Hickenlooper, 67, has since found his voice. He now calls himself a “proud capitalist” who’s able to get things done, while highlighting his background as an entrepreneur who started 20 businesses before getting elected mayor of Denver, then governor of Colorado.
“When I was a kid, capitalism provided security and opportunity,” Hickenlooper tells Yahoo Finance. “That challenge, of how do we make capitalism work for everyone again, is critical to the future of American democracy.”
As the former governor of a prosperous state with a thriving business sector, Hickenlooper may define the centrist boundary of the 2020 Democratic presidential field. At the other end is Bernie Sanders, who favors sweeping government programs such as Medicare for all over private-sector solutions. Front-runner Joe Biden, who hasn’t clarified his economic policies yet, may lie between the two. The primary elections will determine how left the Democratic party has drifted and whether its nominee can win the independent voters who are probably necessary to defeat Republican President Donald Trump.
Hickenlooper is a geologist who lost his job in the energy bust of the mid 1980s. A couple years later, he founded a brewpub with partners, becoming a successful Denver restaurateur. Hickenlooper favors many reforms meant to help more people prosper from capitalism. First, he says, raise the federal minimum wage to $15, or even higher in costlier places like the west coast. Then, help more workers get the skills they need for the jobs of today and tomorrow, partnering with businesses in states and cities. “Every business I know is happy to invest in their local community college, if they can get workers with the skills they need,” he says.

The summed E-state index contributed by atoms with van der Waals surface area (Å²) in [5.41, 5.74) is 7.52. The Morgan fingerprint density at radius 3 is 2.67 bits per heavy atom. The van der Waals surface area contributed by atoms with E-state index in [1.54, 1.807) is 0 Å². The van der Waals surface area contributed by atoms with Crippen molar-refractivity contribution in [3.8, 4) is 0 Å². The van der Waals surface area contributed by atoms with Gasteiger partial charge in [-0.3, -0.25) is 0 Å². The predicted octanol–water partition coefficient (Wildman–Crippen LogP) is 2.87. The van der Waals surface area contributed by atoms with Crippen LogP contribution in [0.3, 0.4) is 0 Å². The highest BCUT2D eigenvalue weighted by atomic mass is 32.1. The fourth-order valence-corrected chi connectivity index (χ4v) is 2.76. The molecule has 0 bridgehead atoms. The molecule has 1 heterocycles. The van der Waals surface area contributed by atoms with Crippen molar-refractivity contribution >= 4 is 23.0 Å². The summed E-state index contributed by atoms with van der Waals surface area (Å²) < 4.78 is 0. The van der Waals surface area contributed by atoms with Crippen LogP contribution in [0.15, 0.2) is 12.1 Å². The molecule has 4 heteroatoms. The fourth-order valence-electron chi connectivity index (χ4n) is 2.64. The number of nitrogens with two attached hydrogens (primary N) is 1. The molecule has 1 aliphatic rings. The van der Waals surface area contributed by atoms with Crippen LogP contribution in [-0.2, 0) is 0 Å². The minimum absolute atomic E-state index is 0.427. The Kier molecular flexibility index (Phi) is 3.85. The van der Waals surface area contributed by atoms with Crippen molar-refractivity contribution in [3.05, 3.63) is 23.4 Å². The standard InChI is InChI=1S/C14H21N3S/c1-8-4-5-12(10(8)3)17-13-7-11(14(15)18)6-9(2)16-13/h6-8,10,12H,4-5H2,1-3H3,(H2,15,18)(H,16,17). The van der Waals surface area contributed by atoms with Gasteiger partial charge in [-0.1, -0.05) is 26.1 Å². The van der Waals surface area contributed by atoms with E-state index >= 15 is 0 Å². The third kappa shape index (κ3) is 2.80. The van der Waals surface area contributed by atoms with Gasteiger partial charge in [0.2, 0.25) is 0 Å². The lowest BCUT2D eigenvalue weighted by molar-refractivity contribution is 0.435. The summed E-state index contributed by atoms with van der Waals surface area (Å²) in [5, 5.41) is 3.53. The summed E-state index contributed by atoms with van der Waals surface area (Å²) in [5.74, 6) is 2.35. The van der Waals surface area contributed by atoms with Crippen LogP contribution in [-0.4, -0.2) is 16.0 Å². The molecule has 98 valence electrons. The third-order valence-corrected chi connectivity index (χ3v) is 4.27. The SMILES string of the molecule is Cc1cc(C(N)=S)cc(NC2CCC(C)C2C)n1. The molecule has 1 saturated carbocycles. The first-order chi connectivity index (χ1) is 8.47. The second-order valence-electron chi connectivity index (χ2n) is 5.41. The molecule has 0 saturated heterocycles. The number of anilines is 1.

Like most Democrats running for president, Hickenlooper favors universal health care coverage for every American—but not through a single government program such as Medicare for all. “A hundred and fifty million people have their health care through private insurers,” he says. “Many of them hate it. But more than half are content and happy with it. In this country, government doesn't strip something like that away from the people.” The solution, he says, is a new public option for people who can’t get affordable coverage any other way, perhaps letting such folks buy into Medicare before they turn 65.
A pragmatic approach in Colorado
Colorado is an oil and gas state with ongoing tensions between drillers and environmentalists. As governor, Hickenlooper generally opposed bans on hydraulic fracking that some cities wanted to impose, arguing in favor of mineral-rights holders. But during his tenure, Colorado also became the first state to limit methane emissions from oil and gas wells. That makes him more pragmatic, and less idealistic, than supporters of the Green New Deal, which would entail billions in federal spending to overhaul transportation, energy and other sectors of the economy, under Washington’s direction.
Hickenlooper would raise capital gains taxes for investors and other taxes on the wealthy, and use the money to fund free community college for qualifying students—much as President Obama wanted to do. He’d also ditch the Trump tariffs on imports—which he calls a “dismal failure”—and return to Obama-style free trade, but with more protections for workers hurt by cheap foreign production.
America, he insists, can become more like Colorado, which is a purple state dialed into the global and digital economies. “When I was building my restaurant business,” he says, “everyone who came to Colorado went right to the mountains. Denver was a flyover town if there ever was one. Metro Denver now has over 1,000 miles of bike trails and more live music venues than Austin or Nashville. We also made sure we had our universities turning out electrical engineers and the kinds of workers that people need. Anybody can do that.”
Rick Newman is the author of four books, including “Rebounders: How Winners Pivot from Setback to Success.” Follow him on Twitter: @rickjnewman